As Hyundai Motor America Co. celebrates its 42% increase in U.S. sales last year, fueled in part by a growing reputation for reliability, the company quietly has been replacing defective engines in early models of its Santa Fe sport-utility vehicle.
Revelation of the problem--which involved engine failure, sometimes at highway speeds--has safety advocates again questioning how auto makers and government regulators define safety issues. The situation was first reported Tuesday by the Orange County Register.
A spokesman at the Fountain Valley-based U.S. arm of Hyundai Motor Co. of South Korea said Tuesday that the failures do not represent a safety issue and that the company is not required to launch a recall or even notify the National Highway Traffic Safety Administration of the problem.
But a car stalling on the freeway "definitely can be a safety issue," said Sacramento safety advocate Rosemary Shahan.
The Hyundai engine failures "definitely should trigger action" by NHTSA, said Joan Claybrook, director of Public Citizen and a former NHTSA administrator.
NHTSA, criticized by the Transportation Department in a report to Congress this morning alleging inconsistent safety investigations, has sent mixed messages.
It held as far back as 1977, in a case involving a recall of Plymouth Volares, that unexpected loss of power in a moving vehicle is a safety issue. But the agency during the 1990s did not order a recall of millions of Ford Motor Co. vehicles outfitted with a faulty ignition module that caused stalling and occasionally fires.
Auto safety has been a hot topic since discovery in 2000 that several styles of Firestone tires, predominately those on the Ford Explorer, were losing their treads and causing thousands of accidents and hundreds of deaths and injuries. Angered by Bridgestone/Firestone Inc.'s initial refusal to order a recall, Congress passed tough safety legislation that made it a federal crime for an auto maker to knowingly withhold information about defects from regulators when those defects could cause death or injury.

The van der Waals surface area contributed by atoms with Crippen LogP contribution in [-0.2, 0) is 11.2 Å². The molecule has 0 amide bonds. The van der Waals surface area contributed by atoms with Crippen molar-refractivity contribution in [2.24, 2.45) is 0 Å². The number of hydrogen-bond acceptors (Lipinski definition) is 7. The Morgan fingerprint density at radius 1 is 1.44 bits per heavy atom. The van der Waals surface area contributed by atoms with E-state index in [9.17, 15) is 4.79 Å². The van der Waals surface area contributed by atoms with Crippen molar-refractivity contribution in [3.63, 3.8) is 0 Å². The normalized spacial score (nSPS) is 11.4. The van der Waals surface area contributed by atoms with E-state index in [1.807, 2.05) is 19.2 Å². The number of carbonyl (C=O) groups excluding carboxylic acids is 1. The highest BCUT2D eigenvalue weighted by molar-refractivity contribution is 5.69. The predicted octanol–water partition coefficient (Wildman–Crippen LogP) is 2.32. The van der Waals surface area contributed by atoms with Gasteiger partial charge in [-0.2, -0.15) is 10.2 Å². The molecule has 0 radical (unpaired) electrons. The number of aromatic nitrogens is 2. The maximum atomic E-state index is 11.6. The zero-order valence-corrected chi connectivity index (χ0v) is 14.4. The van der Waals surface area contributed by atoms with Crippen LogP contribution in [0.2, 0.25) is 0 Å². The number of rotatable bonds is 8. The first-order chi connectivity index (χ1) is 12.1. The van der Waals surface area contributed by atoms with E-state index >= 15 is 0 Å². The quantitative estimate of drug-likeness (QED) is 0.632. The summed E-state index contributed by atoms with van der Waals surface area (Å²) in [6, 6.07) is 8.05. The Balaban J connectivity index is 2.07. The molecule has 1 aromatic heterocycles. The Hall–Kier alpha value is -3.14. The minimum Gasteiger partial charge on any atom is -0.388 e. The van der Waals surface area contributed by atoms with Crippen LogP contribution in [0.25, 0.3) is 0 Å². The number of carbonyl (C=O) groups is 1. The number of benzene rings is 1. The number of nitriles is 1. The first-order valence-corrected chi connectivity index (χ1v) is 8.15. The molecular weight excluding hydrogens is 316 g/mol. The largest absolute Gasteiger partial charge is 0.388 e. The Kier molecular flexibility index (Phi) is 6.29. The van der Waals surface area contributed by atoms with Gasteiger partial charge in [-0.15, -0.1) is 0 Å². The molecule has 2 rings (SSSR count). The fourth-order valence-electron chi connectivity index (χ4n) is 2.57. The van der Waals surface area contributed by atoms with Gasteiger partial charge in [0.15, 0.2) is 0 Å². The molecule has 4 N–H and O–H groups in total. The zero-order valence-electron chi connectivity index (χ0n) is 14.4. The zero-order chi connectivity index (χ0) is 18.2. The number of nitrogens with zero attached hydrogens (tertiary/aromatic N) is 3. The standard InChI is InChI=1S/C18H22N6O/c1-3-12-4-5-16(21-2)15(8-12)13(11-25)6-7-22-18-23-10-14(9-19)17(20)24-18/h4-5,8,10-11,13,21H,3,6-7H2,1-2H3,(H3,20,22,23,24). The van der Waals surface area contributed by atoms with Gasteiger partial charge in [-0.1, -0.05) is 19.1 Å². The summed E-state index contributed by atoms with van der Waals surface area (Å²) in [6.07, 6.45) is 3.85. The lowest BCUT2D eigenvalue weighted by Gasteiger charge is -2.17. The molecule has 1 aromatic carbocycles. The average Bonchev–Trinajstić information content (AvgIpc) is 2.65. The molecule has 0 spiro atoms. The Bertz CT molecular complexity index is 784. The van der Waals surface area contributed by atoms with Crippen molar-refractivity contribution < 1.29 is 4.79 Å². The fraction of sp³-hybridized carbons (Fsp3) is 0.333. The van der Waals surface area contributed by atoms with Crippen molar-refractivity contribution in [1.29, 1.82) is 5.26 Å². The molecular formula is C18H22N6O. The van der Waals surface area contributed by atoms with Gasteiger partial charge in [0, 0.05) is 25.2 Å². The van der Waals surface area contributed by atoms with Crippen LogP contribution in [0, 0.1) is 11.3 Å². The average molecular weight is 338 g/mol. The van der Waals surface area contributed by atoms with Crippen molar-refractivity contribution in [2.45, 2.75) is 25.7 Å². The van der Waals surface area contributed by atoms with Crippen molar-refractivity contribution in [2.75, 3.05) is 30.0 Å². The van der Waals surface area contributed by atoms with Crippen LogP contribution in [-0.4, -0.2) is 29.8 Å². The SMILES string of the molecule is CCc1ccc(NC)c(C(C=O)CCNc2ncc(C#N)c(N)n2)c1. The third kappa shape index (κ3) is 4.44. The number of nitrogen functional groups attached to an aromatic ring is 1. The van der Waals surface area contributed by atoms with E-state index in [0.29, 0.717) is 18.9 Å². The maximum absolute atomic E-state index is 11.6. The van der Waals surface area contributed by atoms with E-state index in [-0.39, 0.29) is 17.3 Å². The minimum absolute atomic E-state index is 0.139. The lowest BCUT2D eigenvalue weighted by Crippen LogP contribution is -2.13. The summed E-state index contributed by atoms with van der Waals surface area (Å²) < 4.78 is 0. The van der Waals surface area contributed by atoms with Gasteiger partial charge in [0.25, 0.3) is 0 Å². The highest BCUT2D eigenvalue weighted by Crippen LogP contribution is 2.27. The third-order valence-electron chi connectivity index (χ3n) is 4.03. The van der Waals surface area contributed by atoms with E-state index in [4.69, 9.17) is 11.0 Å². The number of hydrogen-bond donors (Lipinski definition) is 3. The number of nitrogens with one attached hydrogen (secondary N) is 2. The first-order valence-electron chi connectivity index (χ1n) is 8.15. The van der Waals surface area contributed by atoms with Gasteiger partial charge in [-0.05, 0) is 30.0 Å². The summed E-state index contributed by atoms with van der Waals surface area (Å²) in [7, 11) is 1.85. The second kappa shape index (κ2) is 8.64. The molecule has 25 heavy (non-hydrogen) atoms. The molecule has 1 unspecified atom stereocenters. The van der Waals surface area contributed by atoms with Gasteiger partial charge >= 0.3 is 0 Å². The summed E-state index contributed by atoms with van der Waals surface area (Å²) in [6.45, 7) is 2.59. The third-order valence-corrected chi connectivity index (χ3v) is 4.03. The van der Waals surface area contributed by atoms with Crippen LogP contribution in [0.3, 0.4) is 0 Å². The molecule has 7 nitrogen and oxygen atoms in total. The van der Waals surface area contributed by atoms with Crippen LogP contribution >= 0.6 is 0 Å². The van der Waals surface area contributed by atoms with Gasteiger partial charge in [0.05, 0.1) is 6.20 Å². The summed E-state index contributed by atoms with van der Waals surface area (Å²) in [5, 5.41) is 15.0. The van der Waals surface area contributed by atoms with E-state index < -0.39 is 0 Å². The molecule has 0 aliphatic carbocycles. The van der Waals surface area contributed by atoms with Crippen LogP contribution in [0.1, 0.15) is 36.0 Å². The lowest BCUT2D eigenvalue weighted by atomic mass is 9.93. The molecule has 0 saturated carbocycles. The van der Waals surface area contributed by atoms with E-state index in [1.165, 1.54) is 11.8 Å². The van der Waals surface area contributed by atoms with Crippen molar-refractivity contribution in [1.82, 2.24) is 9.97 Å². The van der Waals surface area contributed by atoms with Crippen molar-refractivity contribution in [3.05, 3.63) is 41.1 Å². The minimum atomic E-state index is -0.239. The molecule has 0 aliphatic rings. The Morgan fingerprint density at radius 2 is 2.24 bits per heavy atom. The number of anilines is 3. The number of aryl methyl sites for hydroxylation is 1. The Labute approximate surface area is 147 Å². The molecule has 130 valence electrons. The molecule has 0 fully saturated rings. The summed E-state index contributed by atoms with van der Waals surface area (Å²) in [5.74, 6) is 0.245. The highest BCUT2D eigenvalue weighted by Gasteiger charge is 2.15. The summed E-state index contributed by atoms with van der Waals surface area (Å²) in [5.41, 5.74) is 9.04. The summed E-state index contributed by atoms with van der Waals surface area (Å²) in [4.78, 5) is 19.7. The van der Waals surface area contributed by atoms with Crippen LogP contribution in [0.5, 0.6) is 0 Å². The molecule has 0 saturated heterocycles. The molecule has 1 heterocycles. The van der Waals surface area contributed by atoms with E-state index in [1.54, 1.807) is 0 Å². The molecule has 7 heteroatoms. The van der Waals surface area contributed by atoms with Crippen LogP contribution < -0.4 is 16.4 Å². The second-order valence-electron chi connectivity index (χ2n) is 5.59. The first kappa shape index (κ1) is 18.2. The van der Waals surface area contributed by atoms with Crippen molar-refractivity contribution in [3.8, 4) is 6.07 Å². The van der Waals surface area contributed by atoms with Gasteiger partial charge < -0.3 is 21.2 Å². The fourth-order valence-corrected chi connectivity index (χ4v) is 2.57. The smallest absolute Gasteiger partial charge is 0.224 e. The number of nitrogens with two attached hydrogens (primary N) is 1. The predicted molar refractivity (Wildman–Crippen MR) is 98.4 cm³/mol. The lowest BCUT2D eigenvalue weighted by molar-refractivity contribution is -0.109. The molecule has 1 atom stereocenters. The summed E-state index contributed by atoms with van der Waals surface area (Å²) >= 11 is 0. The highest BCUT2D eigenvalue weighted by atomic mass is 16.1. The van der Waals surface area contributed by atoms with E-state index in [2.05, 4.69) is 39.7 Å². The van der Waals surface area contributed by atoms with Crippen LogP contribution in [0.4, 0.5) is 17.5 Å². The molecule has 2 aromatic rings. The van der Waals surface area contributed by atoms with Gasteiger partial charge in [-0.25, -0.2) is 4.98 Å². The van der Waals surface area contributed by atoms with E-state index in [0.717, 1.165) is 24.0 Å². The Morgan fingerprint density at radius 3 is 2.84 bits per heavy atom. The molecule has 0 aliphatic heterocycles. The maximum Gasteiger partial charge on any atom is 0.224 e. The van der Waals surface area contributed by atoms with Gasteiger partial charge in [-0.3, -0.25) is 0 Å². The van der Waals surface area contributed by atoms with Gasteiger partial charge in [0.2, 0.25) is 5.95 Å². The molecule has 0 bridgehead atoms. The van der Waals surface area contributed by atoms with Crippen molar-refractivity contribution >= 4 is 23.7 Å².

No accidents or injuries have been reported in the Hyundai matter; the company says it believes the small number of incidents does not represent a safety issue.
Hyundai has replaced 290 of about 7,000 engines that were built before a flaw was discovered and a new design substituted. Hyundai says the flaw was found in 2.7-liter V-6 engines built from March through November 2000 and put in 2001 model year Santa Fe SUVs sold in the U.S. from September through December 2000. Though the firm is replacing failed engines under warranty, it is not recalling vehicles or notifying owners of the potential problem.